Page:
2017: Zimbabwe’s journey to nowhere continues

The year 2016 proved to be a tough one for the majority of Zimbabweans who were definitely hoping for the best but certainly got the worst.

A spiralling unemployment rate as a result of company closures ad lack of Foreign Direct Investments relegated many Zimbabweans into abject poverty.

The few remaining companies could not afford to pay their workers on time due to a liquidity crunch as well as low production levels.

Policy inconsistency and failure to put in place investor friendly policies meant that the Zimbabwean economy, suffering from the much needed Foreign Direct Investments continued on a free fall.

The country’s Indigenization policy which compels foreign-owned firms to cede majority shareholding to locals coupled with corruption proved to be among the biggest obstacles to the growth of the Zimbabwean economy.

The looting of national resources for personal gain by the political elite worsened the situation. On the other hand, ruling party politicians failed to get their priorities right with millions of dollars being splashed on party programmes such as the much hyped Million Man March to show solidarity for President Robert Mugabe, the First Lady, Grace Mugabe’s Meet The People rallies as well as President Robert Mugabe’s birthday bash.

Surprisingly, this was happening at a time when about 1,4 million Zimbabweans were in urgent need of food aid. Politics took precedence over the pressing need to improve the welfare of suffering Zimbabweans and we cannot expect the situation to change in 2017.

As unemployment continued to soar, coupled with the liquidity crunch and government’s continued clampdown on informal traders such as vendors who had found a respite in a failed economy, disgruntled Zimbabweans resorted to protests challenging the Zimbabwean government to deliver and improve people’s livelihoods.

The government’s reacted with brutality against impoverished masses merely exercising their constitutional right to protest against the government’s failure to revive the economy and create the 2,2 million jobs promised by the ruling party in its 2013 election manifesto.

The result of government’s brutality was a series of arrests, torture and abduction of civic society and opposition activists as well as ordinary Zimbabweans.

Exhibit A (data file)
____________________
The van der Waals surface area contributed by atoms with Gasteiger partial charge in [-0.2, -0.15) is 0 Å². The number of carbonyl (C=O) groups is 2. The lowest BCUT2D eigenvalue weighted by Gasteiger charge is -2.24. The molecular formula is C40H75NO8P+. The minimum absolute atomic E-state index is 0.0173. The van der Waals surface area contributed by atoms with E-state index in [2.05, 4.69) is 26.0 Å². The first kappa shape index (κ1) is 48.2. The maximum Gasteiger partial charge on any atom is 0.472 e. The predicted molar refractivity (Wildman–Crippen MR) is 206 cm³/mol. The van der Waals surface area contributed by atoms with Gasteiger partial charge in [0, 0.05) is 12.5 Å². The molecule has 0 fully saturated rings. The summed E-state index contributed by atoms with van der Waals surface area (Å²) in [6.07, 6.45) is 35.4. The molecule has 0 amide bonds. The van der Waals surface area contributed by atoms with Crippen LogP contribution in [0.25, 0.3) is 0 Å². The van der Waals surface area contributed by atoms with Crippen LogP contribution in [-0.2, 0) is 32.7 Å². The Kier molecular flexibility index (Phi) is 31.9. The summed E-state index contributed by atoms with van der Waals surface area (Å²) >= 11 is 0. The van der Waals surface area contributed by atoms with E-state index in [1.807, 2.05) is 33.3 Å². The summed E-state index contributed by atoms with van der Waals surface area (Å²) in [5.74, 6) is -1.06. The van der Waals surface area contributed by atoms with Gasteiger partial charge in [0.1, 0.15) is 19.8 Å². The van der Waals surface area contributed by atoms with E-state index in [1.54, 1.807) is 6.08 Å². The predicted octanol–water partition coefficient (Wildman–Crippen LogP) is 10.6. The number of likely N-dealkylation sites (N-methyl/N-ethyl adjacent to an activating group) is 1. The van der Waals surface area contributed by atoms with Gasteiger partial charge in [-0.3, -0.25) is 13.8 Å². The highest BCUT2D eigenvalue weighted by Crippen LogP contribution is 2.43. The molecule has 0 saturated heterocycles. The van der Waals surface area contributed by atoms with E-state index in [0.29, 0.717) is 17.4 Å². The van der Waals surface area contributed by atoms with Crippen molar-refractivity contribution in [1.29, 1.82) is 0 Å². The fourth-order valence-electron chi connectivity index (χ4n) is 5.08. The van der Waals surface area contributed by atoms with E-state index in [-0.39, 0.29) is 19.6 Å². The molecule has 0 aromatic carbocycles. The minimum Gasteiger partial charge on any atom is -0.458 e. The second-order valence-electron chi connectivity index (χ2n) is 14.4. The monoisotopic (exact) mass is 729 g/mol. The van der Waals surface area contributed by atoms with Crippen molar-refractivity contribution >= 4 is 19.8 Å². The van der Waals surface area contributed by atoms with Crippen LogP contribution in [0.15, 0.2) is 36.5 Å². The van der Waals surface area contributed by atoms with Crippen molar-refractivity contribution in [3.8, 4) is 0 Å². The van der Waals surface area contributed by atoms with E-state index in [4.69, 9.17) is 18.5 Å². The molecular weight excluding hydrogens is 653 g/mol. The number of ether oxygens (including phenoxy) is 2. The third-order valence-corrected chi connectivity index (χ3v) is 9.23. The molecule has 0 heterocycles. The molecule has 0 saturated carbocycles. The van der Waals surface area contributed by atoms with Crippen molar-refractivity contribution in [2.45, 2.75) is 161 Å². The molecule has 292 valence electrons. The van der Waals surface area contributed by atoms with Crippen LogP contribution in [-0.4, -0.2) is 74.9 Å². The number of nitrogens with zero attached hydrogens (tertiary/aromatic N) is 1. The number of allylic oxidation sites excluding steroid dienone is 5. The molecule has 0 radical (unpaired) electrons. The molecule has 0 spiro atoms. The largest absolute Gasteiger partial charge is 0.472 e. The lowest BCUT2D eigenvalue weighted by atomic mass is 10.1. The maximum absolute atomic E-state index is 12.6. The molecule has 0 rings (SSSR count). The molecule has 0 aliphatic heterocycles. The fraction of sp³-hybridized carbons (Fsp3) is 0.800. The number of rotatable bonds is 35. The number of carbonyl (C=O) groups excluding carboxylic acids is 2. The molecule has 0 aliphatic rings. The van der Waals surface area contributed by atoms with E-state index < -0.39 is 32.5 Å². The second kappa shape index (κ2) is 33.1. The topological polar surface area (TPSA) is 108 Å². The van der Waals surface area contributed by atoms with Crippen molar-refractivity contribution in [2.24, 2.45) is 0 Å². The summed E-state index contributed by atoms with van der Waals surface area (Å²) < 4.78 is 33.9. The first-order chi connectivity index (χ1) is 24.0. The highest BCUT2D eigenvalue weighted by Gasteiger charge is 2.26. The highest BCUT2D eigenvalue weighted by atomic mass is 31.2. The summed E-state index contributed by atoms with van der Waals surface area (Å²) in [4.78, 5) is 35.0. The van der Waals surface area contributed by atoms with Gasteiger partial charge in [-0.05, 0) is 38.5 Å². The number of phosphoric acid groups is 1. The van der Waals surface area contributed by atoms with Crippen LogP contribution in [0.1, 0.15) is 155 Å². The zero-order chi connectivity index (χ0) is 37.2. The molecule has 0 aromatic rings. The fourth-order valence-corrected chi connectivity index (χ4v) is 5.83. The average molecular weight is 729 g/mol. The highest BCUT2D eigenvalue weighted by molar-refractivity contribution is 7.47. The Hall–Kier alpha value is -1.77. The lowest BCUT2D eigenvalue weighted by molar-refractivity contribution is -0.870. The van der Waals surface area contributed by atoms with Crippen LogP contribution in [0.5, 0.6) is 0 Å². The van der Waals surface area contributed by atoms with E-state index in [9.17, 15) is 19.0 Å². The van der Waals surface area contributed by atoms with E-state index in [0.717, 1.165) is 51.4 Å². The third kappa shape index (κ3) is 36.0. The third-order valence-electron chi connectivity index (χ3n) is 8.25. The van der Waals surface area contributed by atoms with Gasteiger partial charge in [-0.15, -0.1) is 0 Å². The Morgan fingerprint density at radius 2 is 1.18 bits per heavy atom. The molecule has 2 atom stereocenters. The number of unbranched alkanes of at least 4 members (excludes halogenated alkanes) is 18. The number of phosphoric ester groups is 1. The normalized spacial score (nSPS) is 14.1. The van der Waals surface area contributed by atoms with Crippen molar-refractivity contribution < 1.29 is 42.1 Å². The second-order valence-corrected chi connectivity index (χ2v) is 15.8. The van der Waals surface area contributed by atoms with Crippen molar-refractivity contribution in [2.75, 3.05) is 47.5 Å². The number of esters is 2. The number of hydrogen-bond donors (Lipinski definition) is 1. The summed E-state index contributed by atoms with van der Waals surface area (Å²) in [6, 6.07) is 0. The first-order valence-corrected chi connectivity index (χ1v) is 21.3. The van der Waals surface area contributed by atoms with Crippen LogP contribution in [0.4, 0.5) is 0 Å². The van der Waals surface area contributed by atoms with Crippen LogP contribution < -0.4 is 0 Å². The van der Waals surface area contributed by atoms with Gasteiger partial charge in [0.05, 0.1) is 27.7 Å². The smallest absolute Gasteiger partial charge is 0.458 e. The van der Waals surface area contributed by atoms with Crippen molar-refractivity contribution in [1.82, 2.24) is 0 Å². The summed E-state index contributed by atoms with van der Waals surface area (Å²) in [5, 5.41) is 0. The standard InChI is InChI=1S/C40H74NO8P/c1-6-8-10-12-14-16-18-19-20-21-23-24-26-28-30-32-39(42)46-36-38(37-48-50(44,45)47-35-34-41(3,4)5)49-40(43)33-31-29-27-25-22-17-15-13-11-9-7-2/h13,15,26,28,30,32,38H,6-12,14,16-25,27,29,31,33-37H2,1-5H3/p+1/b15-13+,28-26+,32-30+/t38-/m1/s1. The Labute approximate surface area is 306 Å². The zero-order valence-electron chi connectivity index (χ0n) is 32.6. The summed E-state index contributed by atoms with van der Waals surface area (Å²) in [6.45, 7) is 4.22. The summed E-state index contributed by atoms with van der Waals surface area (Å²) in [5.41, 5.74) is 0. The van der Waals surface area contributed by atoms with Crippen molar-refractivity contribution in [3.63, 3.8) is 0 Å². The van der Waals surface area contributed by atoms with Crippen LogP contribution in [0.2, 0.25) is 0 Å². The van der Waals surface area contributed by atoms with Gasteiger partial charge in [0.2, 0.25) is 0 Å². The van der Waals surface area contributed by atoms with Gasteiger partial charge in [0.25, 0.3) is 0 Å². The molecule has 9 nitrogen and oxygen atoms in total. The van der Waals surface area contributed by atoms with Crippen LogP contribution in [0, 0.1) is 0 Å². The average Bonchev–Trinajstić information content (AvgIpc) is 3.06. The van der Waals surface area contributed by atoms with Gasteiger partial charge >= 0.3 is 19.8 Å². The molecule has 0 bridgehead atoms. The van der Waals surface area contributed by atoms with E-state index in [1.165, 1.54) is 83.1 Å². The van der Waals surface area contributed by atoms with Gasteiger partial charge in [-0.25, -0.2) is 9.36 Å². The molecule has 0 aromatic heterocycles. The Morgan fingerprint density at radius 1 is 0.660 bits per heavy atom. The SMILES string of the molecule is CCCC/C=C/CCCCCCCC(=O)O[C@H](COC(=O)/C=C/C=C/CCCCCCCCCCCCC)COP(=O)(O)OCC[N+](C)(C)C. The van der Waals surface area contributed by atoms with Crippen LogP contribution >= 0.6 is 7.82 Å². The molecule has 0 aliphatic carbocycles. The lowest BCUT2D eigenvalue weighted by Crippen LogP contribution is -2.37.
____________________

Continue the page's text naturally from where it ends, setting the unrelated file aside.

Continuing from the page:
Protestors demanding electoral reforms were equally victimized as well.

In a nutshell, the year 2016 was characterized by a continuous political and economic crisis that impacted negatively on ordinary people’s livelihoods.

As Zimbabweans continue to dream of brighter days, it is quite apparent that the year 2017 does not carry any hope of recovery.

With no signs of economic recovery, the year 2017 seems more of a continuation of a journey to nowhere.

The government is yet to deal with impediments to Foreign Direct Investments and the political situation currently prevailing in the country has instilled a wait and see attitude among foreign investors who are wary of the volatile economic and political environment prevailing in Zimbabwe.

Corruption is going on unabated and the Head of State and Government, President Robert Mugabe has proved to be one of the biggest liabilities with his endless foreign trips that have gobbled millions of dollars at a time the country is appealing for international support.

With the country headed for the 2018 elections, Crisis in Zimbabwe Coalition is concerned that reports of violence in areas that have held by-elections point to yet another bloody election.

And has always been the case, the economy will emerge the biggest victim of ZANU (PF’s) resolve to win elections at all costs. History shows that national resources have been plundered to finance Zanu (PF’s) campaigns while violent polls with contested outcomes have always impacted negatively on the growth of the national economy.

Events that unfolded in 2016 proved beyond reasonable doubt that Zanu (PF) has revived its violence and intimidation tactics and 2017 could see an escalation in rights violations as the ruling party seeks to entrench its stay in power by whatever means possible.

Senior Zanu (PF) politicians have vowed to unleash violence in the event that people choose to vote otherwise and this has been amplified by senior army personnel

To make matters worse, law enforcement agents are known for supporting and campaigning for the ruling party during elections and this gives Zanu (PF) activists the leeway to operate above the law and perpetrate all forms of violence knowing fully well that the long arm of the law will not catch up with them.

Traditional leaders have also openly declared their support for the ruling party while threatening their subjects against supporting any other party than Zanu (PF).

Intra-party violence as a result of the succession debate in Zanu (PF) is another factor that could worsen the situation.

Given events on the ground, the already volatile political situation in Zimbabwe looks set to worsen and consequently this will further retard economic recovery thus plunging the majority into abject poverty while the rhetoric of mega deals continues.

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